Project ICEF (International Cooperative Emulsion Flights) was an international research effort sponsored jointly by the National Science Foundation and the Office of Naval Research, under the direction of Dr. Marcel Schein, professor of physics at the University of Chicago. The objective of the experiment was to expose in the stratosphere during 24 hours two similar gondolas containing emulsion plates to track the path of particles nuclei created by the collision of cosmic rays with them.
The emulsion plates in each gondola was composed by a stack of 500 special photographic emulsions made by a London firm, measuring 18 x 24 inches, conforming a block weighting near 400 kg. When cosmic rays hit the fine-grain emulsions, they leave microscopic trails, or marks as fingerprints of known or new particles. The collisions can also indicate much about the cosmic ray which created the explosion.
The block was contained in a sealed cilindrical shape gondola made of aluminum, measuring 7 ft long and 3 ft of diameter with a total -full loaded- weight of 800 kgs. At right we can see Dr. Marcel Schein posing along one of the gondolasof the project (click to enlarge).
The best place to launch the huge balloons needed for the task was the deck of an aircraft carrier which sailing with the prevailing winds in open sea, generated an artificial "no wind" condition to allow the vertical inflation and launch of the balloons. For this series of flights the USS Valley Forge was selected, operating in the Caribeean sea, near the Lesser Antilles. The launch operations onboard where in charge of Winzen Research Inc. of Minneapolis.
Balloon launched on: 1/30/1960
Launch site: USS Valley Forge (CV-45)
Balloon launched by: Winzen Research Inc.
Balloon manufacturer/size/composition: Zero Pressure Balloon Winzen - 280.000 m3
Balloon serial number: 290.75-100x100-V-4
Flight identification number: WRI 861
End of flight (L for landing time, W for last contact, otherwise termination time): 2/1/1961
Balloon flight duration (F: time at float only, otherwise total flight time in d:days / h:hours or m:minutes - ): 26 h 35m
Landing site: 290 miles SW of San Juan, Puerto Rico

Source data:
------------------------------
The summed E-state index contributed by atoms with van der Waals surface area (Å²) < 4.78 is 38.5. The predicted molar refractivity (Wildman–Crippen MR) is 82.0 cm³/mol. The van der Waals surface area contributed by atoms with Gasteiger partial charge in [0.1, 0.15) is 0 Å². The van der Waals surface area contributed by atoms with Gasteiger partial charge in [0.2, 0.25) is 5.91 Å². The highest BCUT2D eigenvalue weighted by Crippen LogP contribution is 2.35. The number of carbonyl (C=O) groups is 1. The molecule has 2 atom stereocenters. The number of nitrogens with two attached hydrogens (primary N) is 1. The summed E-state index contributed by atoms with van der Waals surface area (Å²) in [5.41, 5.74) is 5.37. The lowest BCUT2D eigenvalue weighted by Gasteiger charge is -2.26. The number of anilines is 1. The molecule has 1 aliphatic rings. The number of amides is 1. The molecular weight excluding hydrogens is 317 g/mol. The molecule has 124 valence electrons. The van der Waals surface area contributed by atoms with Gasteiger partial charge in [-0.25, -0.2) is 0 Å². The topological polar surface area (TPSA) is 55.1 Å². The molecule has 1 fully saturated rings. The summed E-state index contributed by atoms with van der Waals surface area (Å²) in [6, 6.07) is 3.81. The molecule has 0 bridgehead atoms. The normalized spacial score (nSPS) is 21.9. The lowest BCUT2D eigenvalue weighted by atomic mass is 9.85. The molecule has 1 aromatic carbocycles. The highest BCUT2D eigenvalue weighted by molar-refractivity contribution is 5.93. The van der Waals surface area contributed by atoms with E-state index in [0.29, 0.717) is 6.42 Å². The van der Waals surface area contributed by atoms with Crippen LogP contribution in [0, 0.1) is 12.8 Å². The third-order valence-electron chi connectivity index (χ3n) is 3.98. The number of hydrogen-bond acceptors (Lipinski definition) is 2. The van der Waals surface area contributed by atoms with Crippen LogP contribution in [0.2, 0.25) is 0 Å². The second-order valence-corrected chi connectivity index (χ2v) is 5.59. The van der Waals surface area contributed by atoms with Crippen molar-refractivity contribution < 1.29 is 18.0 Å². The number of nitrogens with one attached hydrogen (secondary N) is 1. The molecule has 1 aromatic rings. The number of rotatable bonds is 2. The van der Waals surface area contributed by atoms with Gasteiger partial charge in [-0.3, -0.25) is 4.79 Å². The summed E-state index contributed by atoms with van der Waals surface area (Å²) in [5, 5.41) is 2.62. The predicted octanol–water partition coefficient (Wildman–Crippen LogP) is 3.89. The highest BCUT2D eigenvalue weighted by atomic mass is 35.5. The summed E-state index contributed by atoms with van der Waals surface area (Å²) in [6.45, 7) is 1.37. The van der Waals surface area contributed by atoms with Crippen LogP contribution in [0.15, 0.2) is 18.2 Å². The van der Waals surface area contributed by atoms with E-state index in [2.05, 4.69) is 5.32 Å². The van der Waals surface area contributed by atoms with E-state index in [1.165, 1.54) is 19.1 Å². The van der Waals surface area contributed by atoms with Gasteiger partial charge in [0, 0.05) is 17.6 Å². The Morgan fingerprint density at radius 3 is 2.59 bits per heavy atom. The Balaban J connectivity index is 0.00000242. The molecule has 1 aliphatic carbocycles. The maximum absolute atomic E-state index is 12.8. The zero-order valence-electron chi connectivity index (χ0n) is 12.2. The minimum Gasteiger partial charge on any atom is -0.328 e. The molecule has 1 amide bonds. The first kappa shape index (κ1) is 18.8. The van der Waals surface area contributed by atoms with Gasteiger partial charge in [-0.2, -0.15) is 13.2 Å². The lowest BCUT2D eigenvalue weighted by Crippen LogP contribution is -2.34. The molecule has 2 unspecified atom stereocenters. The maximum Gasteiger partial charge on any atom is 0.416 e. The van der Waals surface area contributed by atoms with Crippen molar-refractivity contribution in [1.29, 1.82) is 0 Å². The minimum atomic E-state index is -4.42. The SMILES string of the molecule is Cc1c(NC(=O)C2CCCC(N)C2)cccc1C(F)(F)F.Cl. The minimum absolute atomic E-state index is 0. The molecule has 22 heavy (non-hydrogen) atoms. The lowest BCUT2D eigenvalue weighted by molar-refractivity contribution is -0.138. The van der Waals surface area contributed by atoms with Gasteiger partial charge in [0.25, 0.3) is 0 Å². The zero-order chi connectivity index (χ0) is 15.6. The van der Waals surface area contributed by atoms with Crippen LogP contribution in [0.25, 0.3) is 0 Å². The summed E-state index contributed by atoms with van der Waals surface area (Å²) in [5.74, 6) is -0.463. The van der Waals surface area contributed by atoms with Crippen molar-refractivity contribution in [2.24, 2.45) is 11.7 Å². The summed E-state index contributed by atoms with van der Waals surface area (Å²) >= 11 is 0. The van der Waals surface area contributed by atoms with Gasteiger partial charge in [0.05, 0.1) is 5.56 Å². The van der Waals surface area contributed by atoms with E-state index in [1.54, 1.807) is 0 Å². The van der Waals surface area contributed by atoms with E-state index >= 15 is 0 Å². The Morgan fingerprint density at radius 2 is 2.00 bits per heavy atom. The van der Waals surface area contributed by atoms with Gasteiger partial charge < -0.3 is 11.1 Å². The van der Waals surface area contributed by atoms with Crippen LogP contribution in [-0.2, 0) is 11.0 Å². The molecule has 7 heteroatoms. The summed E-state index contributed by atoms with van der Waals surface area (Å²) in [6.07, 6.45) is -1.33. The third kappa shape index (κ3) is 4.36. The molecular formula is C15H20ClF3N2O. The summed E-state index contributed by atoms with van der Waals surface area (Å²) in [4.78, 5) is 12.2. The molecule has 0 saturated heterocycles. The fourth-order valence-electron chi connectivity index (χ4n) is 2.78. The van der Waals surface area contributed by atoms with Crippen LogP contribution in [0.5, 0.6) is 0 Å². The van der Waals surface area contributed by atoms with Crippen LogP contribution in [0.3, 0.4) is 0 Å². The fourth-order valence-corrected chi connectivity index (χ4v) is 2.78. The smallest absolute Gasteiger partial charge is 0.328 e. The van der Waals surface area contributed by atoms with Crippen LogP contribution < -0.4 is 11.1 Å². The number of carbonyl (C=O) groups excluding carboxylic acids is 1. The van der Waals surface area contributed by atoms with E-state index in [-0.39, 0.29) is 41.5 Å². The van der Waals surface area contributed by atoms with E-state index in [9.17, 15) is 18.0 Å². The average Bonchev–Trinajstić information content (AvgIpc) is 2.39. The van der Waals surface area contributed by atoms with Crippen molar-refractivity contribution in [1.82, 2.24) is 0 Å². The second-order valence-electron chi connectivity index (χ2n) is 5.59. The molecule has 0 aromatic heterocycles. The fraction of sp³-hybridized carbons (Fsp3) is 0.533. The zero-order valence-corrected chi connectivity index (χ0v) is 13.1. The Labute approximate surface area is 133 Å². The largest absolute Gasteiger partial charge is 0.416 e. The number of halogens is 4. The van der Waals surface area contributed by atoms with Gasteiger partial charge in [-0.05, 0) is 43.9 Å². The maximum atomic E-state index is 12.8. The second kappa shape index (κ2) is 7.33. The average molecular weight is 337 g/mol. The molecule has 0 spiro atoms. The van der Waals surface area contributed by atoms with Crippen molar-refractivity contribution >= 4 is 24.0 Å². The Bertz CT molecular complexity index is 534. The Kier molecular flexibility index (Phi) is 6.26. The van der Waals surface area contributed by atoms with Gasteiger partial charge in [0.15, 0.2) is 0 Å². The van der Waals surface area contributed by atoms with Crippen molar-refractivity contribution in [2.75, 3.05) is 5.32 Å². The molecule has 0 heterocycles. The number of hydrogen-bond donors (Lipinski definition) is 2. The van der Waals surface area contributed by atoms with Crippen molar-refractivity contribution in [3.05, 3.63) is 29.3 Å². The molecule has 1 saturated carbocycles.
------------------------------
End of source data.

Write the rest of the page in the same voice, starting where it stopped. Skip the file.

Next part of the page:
Payload weight: 800 kgs
Gondola weight: 800 kgs
The mission nicknamed Skyhook Bravo-Refly was the second flight of the ICEF effort, and was launched on 30 january 1960, from the deck of the USS Valley Forge by vertical method while sailing south of Puerto Rico, in the Caribeean. It transported the same gondola recovered from the 1st ICEF mission performed four days earlier. In the image above can be seen the flight profile of the balloon (right figure).
Once released the balloon promptly rose to a peak altitude of 113.500 feet, whereupon it began a slow descent which halted twelve hours later at 61.000 feet. Ballast adjustment efforts proved ineffective and the balloon continued to hang at the same level. After nearly 21 hours when the balloon appeared to be heading for South America as occured in the first flight and with nightfall approaching, the gondola was released from the balloon. It amerized in a point 240 miles southwest of San Juan, Puerto Rico. The destroyer USS COMPTON recovered the instrument package after being directed to the scene by a Navy hurricane-hunter aircraft. She then steamed for San Juan to transfer the gondola to a special plane of the Military Air Transport Service for its ?ight to Norfolk, Virginia, then on to Chicago.
The emulsion stack acummulated in all 32 hours of exposure: 5 hours from the Skyhook-Bravo flight and 27 hours from the Skyhook-Bravo-Refly.
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